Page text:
Webinar: Social Enterprises - What They Are & Why They Matter for Population & Global Health

Upcoming webinar: Social Enterprises: What They Are and Why They Matter for Population and Global Health – on Friday 12 November from 10am-11.30am.

Social enterprises are driven by people, purpose and profit.  They address health, social, cultural, economic and/or environmental issues through their business model and generate revenue primarily to reinvest into sustainable impact.

Population and global health schools around the world have realised university-linked social enterprises’ immense potential for addressing health inequities. For example, the Gillings School of Global Public Health at the University of North Carolina has leveraged the University’s innovation ecosystem to spin out 55 active affiliated startups, while others (e.g., John Hopkins) have embedded public health and social entrepreneurship into their curriculums to develop the next generation of global health innovators.  MSPGH now has an opportunity to become the national leader in this space.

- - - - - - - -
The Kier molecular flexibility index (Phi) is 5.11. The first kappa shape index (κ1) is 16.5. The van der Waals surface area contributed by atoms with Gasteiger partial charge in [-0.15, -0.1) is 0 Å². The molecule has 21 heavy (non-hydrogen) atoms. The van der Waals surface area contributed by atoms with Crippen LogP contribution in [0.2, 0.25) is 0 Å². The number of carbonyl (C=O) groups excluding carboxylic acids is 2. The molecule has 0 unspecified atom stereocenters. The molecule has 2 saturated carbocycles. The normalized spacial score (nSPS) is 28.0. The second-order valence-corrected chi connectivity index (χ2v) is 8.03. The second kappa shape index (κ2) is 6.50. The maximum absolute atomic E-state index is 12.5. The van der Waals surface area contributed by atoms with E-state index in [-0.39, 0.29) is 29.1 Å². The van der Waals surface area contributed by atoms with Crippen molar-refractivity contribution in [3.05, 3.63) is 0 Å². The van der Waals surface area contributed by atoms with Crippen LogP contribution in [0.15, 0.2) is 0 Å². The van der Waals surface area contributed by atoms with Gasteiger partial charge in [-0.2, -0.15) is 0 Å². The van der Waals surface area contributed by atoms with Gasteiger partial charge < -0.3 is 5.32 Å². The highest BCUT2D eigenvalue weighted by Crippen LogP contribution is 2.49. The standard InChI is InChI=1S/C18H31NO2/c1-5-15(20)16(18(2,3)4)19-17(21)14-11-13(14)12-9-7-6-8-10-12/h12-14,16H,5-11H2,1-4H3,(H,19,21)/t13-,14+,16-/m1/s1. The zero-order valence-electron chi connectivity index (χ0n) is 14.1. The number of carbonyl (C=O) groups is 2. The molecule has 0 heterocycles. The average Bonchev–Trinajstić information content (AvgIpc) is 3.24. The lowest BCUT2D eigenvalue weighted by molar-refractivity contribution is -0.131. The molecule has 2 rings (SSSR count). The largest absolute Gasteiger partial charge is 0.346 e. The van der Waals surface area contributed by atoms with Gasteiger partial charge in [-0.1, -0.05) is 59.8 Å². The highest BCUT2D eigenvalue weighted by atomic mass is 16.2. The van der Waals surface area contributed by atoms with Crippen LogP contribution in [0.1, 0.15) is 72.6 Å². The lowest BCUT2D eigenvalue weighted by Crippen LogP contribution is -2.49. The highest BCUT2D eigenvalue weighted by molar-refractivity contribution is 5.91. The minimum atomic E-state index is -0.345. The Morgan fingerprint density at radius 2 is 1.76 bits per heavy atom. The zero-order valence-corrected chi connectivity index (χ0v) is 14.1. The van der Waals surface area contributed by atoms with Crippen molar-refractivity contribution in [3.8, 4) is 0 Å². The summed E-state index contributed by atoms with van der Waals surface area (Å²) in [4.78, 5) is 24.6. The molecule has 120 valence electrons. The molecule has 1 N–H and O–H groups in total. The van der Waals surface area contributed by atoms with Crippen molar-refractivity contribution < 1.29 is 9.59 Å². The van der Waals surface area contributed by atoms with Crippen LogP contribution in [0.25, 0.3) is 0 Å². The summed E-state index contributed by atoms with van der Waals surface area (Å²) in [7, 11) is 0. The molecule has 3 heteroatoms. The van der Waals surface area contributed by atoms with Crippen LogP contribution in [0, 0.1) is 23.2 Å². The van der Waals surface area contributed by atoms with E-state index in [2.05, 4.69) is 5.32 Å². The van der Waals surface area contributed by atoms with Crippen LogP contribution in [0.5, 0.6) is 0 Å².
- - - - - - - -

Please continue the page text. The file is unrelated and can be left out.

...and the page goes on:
Hosted by MSPGH in conjunction with Business Development and Innovation (RIC), the webinar will introduce social enterprises and outline their increasing importance in tackling global health challenges.  Researchers of all levels, from all of the School’s Centres and Institutes, are encouraged to attend, with entrepreneurially-minded HDR students especially encouraged to attend and connect with the presenters.

In brief, the webinar will cover:

  • What social enterprises are
  • How and why social enterprises matter for population/global health
  • Examples of social enterprises in Australia
  • Examples of social enterprises in the population/global health context
  • Social enterprises spinning out of UoM
  • Resources and support within UoM to nurture social enteprrises
  • IP considerations
  • QnA session canvassing presubmitted and live questions

We look forward to seeing you there.  You can register here.

Please direct any questions to Sakshi Thakur (sakshi.thakur@unimelb.edu.au) and Andrew Dawson (andrew.dawson@unimelb.edu.au).